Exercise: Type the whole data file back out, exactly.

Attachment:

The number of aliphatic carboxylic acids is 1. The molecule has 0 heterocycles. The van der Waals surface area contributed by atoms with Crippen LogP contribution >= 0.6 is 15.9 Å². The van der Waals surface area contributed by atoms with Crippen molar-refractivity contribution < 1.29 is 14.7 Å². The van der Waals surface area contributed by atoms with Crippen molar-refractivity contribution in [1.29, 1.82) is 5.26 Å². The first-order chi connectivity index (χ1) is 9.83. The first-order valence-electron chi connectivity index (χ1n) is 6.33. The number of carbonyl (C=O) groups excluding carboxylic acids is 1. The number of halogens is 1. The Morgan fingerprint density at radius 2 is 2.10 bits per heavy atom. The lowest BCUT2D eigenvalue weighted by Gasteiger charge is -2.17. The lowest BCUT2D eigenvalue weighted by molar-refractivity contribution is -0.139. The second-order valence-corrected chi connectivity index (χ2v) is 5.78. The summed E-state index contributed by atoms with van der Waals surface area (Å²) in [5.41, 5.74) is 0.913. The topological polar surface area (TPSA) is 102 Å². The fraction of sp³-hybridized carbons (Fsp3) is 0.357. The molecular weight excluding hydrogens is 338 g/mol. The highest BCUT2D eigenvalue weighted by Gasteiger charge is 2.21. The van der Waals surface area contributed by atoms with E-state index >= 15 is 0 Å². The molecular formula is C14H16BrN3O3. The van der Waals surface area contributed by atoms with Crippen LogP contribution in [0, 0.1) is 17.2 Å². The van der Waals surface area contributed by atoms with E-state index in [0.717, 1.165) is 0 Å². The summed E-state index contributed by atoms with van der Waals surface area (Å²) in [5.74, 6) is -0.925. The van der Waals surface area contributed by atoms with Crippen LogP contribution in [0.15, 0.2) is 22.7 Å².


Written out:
The number of aliphatic carboxylic acids is 1. The molecule has 0 heterocycles. The van der Waals surface area contributed by atoms with Crippen LogP contribution >= 0.6 is 15.9 Å². The van der Waals surface area contributed by atoms with Crippen molar-refractivity contribution < 1.29 is 14.7 Å². The van der Waals surface area contributed by atoms with Crippen molar-refractivity contribution in [1.29, 1.82) is 5.26 Å². The first-order chi connectivity index (χ1) is 9.83. The first-order valence-electron chi connectivity index (χ1n) is 6.33. The number of carbonyl (C=O) groups excluding carboxylic acids is 1. The number of halogens is 1. The Morgan fingerprint density at radius 2 is 2.10 bits per heavy atom. The lowest BCUT2D eigenvalue weighted by Gasteiger charge is -2.17. The lowest BCUT2D eigenvalue weighted by molar-refractivity contribution is -0.139. The second-order valence-corrected chi connectivity index (χ2v) is 5.78. The summed E-state index contributed by atoms with van der Waals surface area (Å²) in [5.41, 5.74) is 0.913. The topological polar surface area (TPSA) is 102 Å². The fraction of sp³-hybridized carbons (Fsp3) is 0.357. The molecular weight excluding hydrogens is 338 g/mol. The highest BCUT2D eigenvalue weighted by Gasteiger charge is 2.21. The van der Waals surface area contributed by atoms with E-state index >= 15 is 0 Å². The molecular formula is C14H16BrN3O3. The van der Waals surface area contributed by atoms with Crippen LogP contribution in [0, 0.1) is 17.2 Å². The van der Waals surface area contributed by atoms with E-state index in [0.717, 1.165) is 0 Å². The summed E-state index contributed by atoms with van der Waals surface area (Å²) in [5.74, 6) is -0.925. The van der Waals surface area contributed by atoms with Crippen LogP contribution in [0.15, 0.2) is 22.7 Å².